Palestinian Authority President Mahmoud Abbas said he would be willing to allow a U.S.-led NATO force to patrol a Palestinian state for an indefinite amount of time.
Israeli soldiers and Israeli settlements could remain for five years from the state’s establishment, Abbas also said in an interview with The New York Times published on Monday, adding two years to a previous offer.
Abbas also said the Palestinian state would be demilitarized — it would not have an army, only a peace force.
The third party force would remain “to reassure the Israelis, and to protect us,” Abbas told New York Times reporter Jodi Rudoren and columnist Tom Friedman at his Ramallah headquarters.
The NATO proposal had the support of former Israeli Prime Minister Ehud Olmert and President George W. Bush.
“We will be demilitarized,” Abbas told the newspaper. “Do you think we have any illusion that we can have any security if the Israelis do not feel they have security?”
U.S. Secretary of State John Kerry reportedly will present the two sides with a framework agreement to guide the rest of the talks in the coming weeks.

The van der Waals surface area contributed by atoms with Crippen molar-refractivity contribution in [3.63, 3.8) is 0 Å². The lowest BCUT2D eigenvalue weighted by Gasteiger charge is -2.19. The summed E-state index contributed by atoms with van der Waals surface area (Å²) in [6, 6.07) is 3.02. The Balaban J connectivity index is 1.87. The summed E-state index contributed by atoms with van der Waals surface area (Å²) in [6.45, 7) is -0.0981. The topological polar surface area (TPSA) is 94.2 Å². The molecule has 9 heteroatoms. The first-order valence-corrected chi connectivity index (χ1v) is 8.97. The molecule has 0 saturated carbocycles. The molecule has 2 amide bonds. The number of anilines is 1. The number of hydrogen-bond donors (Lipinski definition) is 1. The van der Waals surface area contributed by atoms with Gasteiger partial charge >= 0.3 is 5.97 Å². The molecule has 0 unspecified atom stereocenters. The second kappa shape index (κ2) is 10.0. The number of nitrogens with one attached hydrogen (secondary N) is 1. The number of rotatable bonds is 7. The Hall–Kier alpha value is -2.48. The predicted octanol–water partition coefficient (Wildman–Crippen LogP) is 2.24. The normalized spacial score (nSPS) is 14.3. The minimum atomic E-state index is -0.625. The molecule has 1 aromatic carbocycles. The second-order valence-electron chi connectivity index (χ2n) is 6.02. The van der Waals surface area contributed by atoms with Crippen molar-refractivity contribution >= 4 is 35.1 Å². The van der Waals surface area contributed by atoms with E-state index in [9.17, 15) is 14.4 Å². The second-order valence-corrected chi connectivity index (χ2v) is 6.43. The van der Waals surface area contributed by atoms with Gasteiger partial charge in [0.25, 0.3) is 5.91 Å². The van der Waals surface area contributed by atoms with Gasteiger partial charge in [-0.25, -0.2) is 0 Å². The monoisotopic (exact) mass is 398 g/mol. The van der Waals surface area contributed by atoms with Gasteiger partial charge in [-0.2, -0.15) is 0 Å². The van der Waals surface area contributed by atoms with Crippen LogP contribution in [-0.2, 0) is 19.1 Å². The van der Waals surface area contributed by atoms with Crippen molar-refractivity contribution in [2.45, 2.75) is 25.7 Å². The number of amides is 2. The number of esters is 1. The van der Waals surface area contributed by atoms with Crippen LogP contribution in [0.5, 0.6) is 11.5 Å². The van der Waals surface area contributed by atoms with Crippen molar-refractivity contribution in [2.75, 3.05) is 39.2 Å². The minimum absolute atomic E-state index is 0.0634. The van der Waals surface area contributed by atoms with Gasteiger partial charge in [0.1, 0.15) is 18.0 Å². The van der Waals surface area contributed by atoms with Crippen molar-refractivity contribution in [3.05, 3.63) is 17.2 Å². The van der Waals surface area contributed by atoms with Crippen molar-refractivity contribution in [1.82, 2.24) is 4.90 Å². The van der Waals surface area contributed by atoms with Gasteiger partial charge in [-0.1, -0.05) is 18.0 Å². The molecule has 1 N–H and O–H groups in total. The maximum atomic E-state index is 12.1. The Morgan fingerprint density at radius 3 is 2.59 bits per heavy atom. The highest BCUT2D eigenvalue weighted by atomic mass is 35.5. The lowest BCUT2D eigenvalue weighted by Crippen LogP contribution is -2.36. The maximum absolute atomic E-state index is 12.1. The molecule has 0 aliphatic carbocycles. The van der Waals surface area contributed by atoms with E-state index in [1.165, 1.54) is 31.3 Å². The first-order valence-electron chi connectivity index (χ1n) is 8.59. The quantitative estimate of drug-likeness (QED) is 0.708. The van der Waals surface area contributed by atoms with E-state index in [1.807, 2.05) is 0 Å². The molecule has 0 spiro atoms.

Abbas asserted, as did Netanyahu before him, that the framework is not binding, saying of Kerry’s trial agreement, “He has the right to do whatever he wants, and at the end we have the right to say whatever we want.”
The Palestinian leader called recognizing Israel as a Jewish state “out of the question,” and pointed out that Jordan and Egypt did not sign anything to that effect when they signed peace treaties with Israel.
Abbas said that at the end of the nine months set aside for the peace talks, in April, he would be willing to extend the negotiations if progress is being made.